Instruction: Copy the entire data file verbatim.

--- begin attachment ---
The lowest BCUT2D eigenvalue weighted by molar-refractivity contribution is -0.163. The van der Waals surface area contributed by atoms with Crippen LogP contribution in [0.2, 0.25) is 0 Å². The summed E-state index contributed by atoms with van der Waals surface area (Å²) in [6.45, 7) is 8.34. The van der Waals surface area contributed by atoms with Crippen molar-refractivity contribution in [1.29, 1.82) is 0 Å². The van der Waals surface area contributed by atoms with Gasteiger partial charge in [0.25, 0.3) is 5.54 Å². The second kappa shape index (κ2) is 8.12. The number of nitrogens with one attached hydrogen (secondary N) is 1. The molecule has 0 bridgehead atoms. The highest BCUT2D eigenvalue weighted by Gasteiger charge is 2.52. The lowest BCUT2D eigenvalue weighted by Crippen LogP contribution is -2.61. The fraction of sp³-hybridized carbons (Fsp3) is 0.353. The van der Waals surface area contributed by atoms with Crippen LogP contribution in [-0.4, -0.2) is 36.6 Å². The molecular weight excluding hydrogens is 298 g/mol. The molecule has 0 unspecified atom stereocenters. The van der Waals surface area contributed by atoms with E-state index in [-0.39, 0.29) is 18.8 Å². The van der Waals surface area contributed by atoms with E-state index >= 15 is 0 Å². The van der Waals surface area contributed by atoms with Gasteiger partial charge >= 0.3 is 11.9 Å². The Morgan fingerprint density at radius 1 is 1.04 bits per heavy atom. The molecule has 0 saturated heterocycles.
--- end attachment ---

The lowest BCUT2D eigenvalue weighted by molar-refractivity contribution is -0.163. The van der Waals surface area contributed by atoms with Crippen LogP contribution in [0.2, 0.25) is 0 Å². The summed E-state index contributed by atoms with van der Waals surface area (Å²) in [6.45, 7) is 8.34. The van der Waals surface area contributed by atoms with Crippen molar-refractivity contribution in [1.29, 1.82) is 0 Å². The van der Waals surface area contributed by atoms with Gasteiger partial charge in [0.25, 0.3) is 5.54 Å². The second kappa shape index (κ2) is 8.12. The number of nitrogens with one attached hydrogen (secondary N) is 1. The molecule has 0 bridgehead atoms. The highest BCUT2D eigenvalue weighted by Gasteiger charge is 2.52. The lowest BCUT2D eigenvalue weighted by Crippen LogP contribution is -2.61. The fraction of sp³-hybridized carbons (Fsp3) is 0.353. The van der Waals surface area contributed by atoms with Crippen LogP contribution in [-0.4, -0.2) is 36.6 Å². The molecular weight excluding hydrogens is 298 g/mol. The molecule has 0 unspecified atom stereocenters. The van der Waals surface area contributed by atoms with E-state index in [-0.39, 0.29) is 18.8 Å². The van der Waals surface area contributed by atoms with E-state index >= 15 is 0 Å². The van der Waals surface area contributed by atoms with Gasteiger partial charge >= 0.3 is 11.9 Å². The Morgan fingerprint density at radius 1 is 1.04 bits per heavy atom. The molecule has 0 saturated heterocycles.